"A lot of customers used to have large engineering organizations, and they would specify what products they needed," says Michael Senske, president and CEO of Pearson Packaging. "Now, they tell us here's what we're trying to accomplish, and the throughput we need, and they're relying on us to provide the engineering."
Business began in 1955 as R.A. Pearson, the company launched by "Lefty" Pearson to sell his first automatic beverage carrier erector. By 1960, Pearson had expanded his line of machines to include the Autobox case erector for six-pack products and then tray forming for soft drink cans. Known since 2000 as Pearson Packaging Systems, the company provides secondary packaging solutions that use robotics, case packers, case erectors, bag inserters, uncuffers and case sealers.
The technology certainly has changed over the years. "In the past, the machines were purely mechanical, relying on cam-shaft and line-shaft mechanisms," Senske says. "Now they're more electromechanical, using servo motors. They offer greater precision, speed, flexibility and reliability."
Although servos add cost up front, Senske says, the total cost of ownership is greatly reduced. "It has a big impact on sustainability, too," adds Leo Robertson, vice president of engineering for Pearson. "With servos, you use what you need, and let the others rest."
Senske has been with the company for about 15 years. It was when he took over as president and CEO in 2003 that Pearson also began a shift to Lean Manufacturing principles and various modes of standardization.
The machine builder has focused on designing more modular machines, standardizing code, and standardizing interfaces, Robertson notes. "This is our biggest selling point," he says. "It's why you'd buy a machine from us."
Standardizing software included a switch in 2007 to Packaging Machinery Language (PackML), a software methodology that creates data standardization across all of Pearson's machines. To learn more about Pearson's approach to PackML, see "The Case for PackML."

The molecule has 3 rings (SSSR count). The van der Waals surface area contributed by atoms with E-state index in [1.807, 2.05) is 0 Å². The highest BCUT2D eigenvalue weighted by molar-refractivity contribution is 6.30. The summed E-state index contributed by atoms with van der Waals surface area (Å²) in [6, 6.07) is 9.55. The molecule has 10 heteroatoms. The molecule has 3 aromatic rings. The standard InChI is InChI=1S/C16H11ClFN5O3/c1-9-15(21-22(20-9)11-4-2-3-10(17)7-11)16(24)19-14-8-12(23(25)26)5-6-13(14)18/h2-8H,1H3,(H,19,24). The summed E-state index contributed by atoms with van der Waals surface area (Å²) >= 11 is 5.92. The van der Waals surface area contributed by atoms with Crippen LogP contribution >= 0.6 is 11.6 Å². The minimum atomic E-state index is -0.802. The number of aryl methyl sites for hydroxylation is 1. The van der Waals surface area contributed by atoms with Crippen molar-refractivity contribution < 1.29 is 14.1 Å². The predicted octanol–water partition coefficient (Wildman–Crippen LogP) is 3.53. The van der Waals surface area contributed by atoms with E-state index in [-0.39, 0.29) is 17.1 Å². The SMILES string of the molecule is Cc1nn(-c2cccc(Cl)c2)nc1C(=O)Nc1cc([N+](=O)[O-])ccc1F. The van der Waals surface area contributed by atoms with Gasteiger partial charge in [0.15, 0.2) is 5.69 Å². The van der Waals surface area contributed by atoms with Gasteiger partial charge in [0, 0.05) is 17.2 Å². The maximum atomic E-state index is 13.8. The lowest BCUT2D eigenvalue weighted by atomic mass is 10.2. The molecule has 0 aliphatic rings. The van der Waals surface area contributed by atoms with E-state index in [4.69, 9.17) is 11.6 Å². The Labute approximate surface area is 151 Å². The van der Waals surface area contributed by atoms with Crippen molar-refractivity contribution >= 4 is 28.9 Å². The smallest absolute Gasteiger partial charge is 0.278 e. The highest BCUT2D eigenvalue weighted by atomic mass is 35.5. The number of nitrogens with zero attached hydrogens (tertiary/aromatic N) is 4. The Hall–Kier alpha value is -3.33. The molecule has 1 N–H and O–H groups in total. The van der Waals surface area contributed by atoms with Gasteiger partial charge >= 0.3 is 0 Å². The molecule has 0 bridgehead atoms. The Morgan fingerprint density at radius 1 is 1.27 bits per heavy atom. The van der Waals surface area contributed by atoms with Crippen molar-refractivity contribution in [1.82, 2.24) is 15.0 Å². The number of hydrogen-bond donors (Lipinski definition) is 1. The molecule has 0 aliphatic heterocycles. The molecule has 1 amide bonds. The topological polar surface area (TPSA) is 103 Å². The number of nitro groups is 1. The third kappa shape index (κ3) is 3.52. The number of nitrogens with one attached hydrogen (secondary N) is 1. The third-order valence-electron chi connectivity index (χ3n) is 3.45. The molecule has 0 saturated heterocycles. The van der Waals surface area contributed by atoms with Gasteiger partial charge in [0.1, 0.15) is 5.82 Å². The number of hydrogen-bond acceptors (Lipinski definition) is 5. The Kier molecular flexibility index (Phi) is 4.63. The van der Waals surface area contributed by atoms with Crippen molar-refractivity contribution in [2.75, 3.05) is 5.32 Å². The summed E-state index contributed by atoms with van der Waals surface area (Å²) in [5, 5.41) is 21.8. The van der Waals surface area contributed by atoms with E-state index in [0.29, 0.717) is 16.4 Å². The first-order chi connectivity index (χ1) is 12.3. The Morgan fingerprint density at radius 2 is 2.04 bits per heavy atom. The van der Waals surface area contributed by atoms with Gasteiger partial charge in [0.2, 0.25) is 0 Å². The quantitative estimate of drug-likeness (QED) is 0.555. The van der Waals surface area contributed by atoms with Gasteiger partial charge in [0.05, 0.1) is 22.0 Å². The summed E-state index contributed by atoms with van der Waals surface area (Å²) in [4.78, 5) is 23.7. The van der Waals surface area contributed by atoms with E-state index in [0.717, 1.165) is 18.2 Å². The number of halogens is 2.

"If it's all PackML-compliant, you can use the same code to get data out of the machine," Senske says. "We use that code on every machine. It doesn't take us as long to deliver the equipment; it's easier to service in the field; there's a standardized way we're programming the equipment."
Standardization — PackML and otherwise — even applies to recent acquisitions Pearson has made. Pearson acquired Goodman Packaging Equipment, based in the Chicago area, in late 2008, incorporating its gantry top-load case packing equipment into its own line. Just in October, Pearson acquired Moen Industries, a Los Angeles-based manufacturer of packaging equipment and corrugated packaging designs.
In both cases, Pearson is working to bring production together with its own manufacturing. Manufacturing will be combined, and Pearson will bring Goodman and Moen lines into line with Pearson standards.
"We're not just buying them and operating them independently," Senske says. "We're moving manufacturing and assembly to Spokane, although we do retain skilled employees in the remote locations."
Speaking when the Moen acquisition was brand new, Pearson pointed to plans to apply PackML to the Moen machines. "That will allow us to integrate the machines easier," he says.
Robertson adds that modularization efforts will be a part of the melding process of the companies. "As we go to integrate the Moen product line, we'll use our own building blocks," he says.
"As time goes on, we'll apply our technology on the new machines. Then we'll be able to integrate them as part of a larger line," Senske says. "We still will write to customer specifications, but it will happen less and less."
Pearson usually finds that its standard control set is sufficient as well. "We're a complete Rockwell shop," Senske says.
In fact, Rockwell was instrumental in helping Pearson make its move to PackML, which came at a time when Rockwell was incorporating the standard into its Power Programming template.
Pearson also worked closely with Rockwell as the supplier developed its linear servo drive. This has been a major shift away from having to transfer rotary motion into linear motion. "Our old servo-driven system took 25–30 parts to drive the linear motion," Senske says. "This has five parts."
Not only is the motion fast, it's easier to convert the motion, Robertson adds. "It's not just high speed. The speed becomes highly scalable. If production drops in half, we can drop the speed in half. The wear on the machines is also cut in half."